Summer Internship at ScotCen


Sophie Birtwistle, a 4th year Q-Step student studying for a degree in Social Policy with Quantitative Methods explains how skills learned on her degree transfer to a workplace internship with ScotCen.


Hello, I’m Sophie. I’m a 4th year student studying for a degree in Social Policy with Quantitative Methods at the University of Edinburgh.


During the summer of the 3rd year of my degree programme I had the opportunity to undertake an internship at ScotCen.  ScotCen is the Scottish branch of NatCen social research, which is the largest independent social research agency in the UK. ScotCen are involved in many data related projects. This includes the collection and administration of the Scottish Social Attitudes survey and the Growing up in Scotland Survey.


During my placement I was employed to work on the 2021 edition of the Scottish Health Survey (SHeS). This is an annual survey that provides a detailed picture of the health of the Scottish population. SHeS data is used by the Scottish Government to support what policies should be introduced in Scotland to help improve public health.


My placement involved many different tasks. My main role was editing, writing, and checking SPSS syntax to run analysis in order to create the data tables. These tables formed the basis of analysis in the SHeS annuals report. In addition, I contributed towards the analysis of the SHeS technical report and I also wrote two of chapters of the SHeS annual report.


From this experience I was able to greatly improve my skills using SPSS. This is a software that I had not used since my first-year quantitative methods courses. I was a bit rusty because of this, but throughout the weeks I became more confident and comfortable with using the software.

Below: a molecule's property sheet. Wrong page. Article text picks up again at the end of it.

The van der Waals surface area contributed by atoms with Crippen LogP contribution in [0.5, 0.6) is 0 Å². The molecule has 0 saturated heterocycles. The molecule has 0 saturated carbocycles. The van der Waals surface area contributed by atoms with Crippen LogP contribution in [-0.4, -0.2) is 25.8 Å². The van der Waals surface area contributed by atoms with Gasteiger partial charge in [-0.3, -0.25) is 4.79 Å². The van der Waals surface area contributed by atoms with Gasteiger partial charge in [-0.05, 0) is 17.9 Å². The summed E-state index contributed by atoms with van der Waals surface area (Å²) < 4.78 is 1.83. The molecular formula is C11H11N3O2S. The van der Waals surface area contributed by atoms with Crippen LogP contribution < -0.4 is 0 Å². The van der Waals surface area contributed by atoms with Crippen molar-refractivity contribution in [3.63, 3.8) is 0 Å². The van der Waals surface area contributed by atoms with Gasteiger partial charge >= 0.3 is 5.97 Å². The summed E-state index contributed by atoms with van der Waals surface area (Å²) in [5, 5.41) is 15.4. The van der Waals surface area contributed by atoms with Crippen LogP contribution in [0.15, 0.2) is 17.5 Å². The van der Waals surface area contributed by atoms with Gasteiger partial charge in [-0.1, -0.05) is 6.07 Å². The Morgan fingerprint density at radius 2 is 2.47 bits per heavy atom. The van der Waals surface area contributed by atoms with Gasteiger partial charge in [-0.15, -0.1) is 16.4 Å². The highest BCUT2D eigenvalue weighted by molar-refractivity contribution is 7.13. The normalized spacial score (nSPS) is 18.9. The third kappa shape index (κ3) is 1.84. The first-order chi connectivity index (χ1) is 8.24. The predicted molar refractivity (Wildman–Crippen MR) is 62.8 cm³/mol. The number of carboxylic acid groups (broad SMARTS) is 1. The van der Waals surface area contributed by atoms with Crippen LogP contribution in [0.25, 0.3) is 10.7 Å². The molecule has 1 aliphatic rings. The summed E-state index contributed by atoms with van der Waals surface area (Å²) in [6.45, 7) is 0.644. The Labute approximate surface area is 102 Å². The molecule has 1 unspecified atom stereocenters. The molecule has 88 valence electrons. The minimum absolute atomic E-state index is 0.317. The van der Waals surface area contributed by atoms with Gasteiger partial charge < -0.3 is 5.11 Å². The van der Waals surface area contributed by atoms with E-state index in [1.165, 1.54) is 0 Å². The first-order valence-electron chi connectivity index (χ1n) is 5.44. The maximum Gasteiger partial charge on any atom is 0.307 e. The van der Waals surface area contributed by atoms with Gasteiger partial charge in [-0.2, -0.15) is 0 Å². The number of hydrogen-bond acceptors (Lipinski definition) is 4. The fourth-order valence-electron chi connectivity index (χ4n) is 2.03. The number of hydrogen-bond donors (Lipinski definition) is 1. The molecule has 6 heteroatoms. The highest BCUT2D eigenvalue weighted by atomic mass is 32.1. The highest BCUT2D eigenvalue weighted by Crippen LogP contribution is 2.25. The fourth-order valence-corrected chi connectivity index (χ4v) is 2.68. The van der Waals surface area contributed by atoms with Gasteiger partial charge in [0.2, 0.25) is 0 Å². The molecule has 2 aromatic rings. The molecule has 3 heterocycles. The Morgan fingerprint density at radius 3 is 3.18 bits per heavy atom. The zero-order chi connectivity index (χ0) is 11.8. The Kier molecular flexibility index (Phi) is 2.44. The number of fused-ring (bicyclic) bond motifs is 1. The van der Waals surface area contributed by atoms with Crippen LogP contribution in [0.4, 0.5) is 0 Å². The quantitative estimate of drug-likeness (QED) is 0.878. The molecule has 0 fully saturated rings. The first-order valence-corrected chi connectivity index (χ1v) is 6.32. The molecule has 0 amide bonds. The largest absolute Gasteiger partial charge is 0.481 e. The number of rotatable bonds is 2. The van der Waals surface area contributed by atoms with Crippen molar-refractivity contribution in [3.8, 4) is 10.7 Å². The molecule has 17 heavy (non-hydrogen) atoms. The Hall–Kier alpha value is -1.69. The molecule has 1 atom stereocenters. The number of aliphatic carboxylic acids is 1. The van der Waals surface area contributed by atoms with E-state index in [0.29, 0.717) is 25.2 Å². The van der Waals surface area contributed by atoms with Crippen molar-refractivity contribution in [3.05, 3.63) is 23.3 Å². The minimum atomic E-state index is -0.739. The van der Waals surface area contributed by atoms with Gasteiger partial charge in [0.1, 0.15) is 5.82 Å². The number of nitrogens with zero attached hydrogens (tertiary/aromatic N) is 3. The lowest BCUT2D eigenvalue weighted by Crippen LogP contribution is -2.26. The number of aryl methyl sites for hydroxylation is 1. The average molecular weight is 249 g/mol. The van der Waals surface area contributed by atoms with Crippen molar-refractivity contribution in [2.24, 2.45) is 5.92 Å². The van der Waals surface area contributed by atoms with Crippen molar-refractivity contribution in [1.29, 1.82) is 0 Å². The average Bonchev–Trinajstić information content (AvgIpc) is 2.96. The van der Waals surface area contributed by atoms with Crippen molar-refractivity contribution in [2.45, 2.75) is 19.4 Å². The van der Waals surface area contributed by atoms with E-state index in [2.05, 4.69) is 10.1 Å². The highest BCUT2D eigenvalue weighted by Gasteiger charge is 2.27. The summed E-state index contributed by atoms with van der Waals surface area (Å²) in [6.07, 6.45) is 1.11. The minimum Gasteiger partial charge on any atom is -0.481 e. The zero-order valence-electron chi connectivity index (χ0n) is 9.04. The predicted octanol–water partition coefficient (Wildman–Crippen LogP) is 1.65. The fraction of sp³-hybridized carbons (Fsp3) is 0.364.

The skills that I had developed on my degree transferred well to ScotCen and meant I was soon able to write and run code quickly and efficiently in SPSS. Working hands on in an agency focussed on social research also helped to improve my data management skills. There was so much data that it was important to keep it organised by applying principles of data management that I had learned.


My role at ScotCen went far beyond data analysis and input into the report. I was able to attend briefings on other projects such as the Scottish Crime and Justice Survey. It was helpful to be able to see how things worked differently between surveys.


I was also able to gain bio measures accreditation. SHeS uses bio measures such as height, weight, blood pressure, waist measurement and saliva samples. Interviewers perform tasks and practical procedures to gather this information when out in the field. In order to ensure validity and robustness interviewers must be accredited in order to gather these data. My accreditation meant I was able to help interviewers gain their accreditation in the use of bio-measure so that they could then go into the field and collect the required information.


My contribution at ScotCen was so successful and enjoyable that I was able to stay on for an extra two weeks. This gave me time to complete my involvement in the SHeS main and technical reports. Because of this, I will be a published author on a report for one of the Scottish Governments main populations surveys, which is a brilliant outcome and addition to my CV. And all of this before I even graduate!


The experience was a great insight into work using large survey data. It was fantastic to get hands on experience in analysing these data in a real research context. The experience assured me that a career revolving around data analysis is something that I can see myself doing after I graduate.


ScotCen was a lovely place to work; everyone who works there is friendly and chatty and very approachable. I was sad on my last day knowing I had to leave. I am keeping my fingers crossed that I will be back working there one day.



Photo by Sophie Birtwistle


The Research Training Centre applies expertise in a diverse set of social science methods, through teaching and research. The Centre provides new insights to the key challenges in society.

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